Early in the day on Friday, Apple (AAPL) was also stalling around its prior base breakout point. The stock failed on that breakout attempt in early August and spent the remainder of the month bouncing its way back up toward the prior breakout point. It ended the stay in a stall pattern as buying interest failed to materialize.
With all these big-stock NASDAQ names pushing into resistance on Friday morning, my short-selling antennae were up right at the open. And, along with the clues provided by the chart positions of big-stock NASDAQ names like those above, the biggest clue came in the form of an early long entry signal in the five-minute 620-chart of the ProShares UltraPro Short QQQ ETF (SQQQ).
In Friday’s case, the signal was very strong. Just a few minutes before the open, the SQQQ 620-chart flashed both a MACD cross to the upside and a moving-average cross to the upside, resulting in a full 620-buy signal. Usually you don’t see the two cross simultaneously, but they did on Friday morning, and it was off to the races from there.
The SQQQ long entry signal occurred somewhere around 32.90 and led to a two-hour run to a peak of 34.28 before backing off and going sideways for the rest of the day. This also illustrates something I talk about a lot, which is that the fat part of the short-selling game on a reversal usually occurs within the first couple of hours of trading. After that, the market goes into mosh-pit mode as it flops to and fro.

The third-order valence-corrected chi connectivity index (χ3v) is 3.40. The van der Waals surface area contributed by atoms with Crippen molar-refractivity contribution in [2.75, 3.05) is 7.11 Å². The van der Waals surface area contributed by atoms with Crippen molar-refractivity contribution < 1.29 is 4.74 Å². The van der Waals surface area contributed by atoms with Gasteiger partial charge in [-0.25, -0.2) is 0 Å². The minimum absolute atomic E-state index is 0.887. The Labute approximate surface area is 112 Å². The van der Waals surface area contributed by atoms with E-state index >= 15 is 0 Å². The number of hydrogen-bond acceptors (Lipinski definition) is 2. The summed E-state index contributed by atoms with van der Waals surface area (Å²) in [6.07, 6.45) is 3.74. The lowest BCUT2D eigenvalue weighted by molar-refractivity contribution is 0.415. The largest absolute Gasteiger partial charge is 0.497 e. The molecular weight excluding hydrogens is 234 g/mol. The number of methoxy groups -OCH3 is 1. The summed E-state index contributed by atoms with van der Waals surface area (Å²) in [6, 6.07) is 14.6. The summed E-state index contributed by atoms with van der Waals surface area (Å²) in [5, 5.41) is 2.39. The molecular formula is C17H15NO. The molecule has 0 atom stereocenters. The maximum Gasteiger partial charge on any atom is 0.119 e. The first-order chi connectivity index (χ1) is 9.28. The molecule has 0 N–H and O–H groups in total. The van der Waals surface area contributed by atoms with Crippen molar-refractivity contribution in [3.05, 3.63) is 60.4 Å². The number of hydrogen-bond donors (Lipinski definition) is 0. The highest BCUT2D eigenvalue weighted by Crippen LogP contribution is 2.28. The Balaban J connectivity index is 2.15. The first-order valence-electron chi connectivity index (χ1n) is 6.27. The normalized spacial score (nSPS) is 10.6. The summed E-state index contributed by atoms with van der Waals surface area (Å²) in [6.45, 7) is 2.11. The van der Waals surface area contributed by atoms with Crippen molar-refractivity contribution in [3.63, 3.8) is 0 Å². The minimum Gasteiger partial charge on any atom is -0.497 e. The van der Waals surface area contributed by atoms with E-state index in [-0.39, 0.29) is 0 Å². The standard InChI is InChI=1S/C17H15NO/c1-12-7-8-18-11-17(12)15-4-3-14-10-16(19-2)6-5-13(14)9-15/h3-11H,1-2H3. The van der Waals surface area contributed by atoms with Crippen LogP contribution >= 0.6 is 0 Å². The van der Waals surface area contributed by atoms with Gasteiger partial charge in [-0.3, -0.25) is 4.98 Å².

This is a typical pattern for most days where the market reverses after an upside gap. Exceptions have occurred on occasion, however, and when they do the downside is often much more pronounced. Friday’s action fit the normal pattern and allowed for some reasonable short scalps within the first two hours of the day, after which one could have taken the rest of the day off.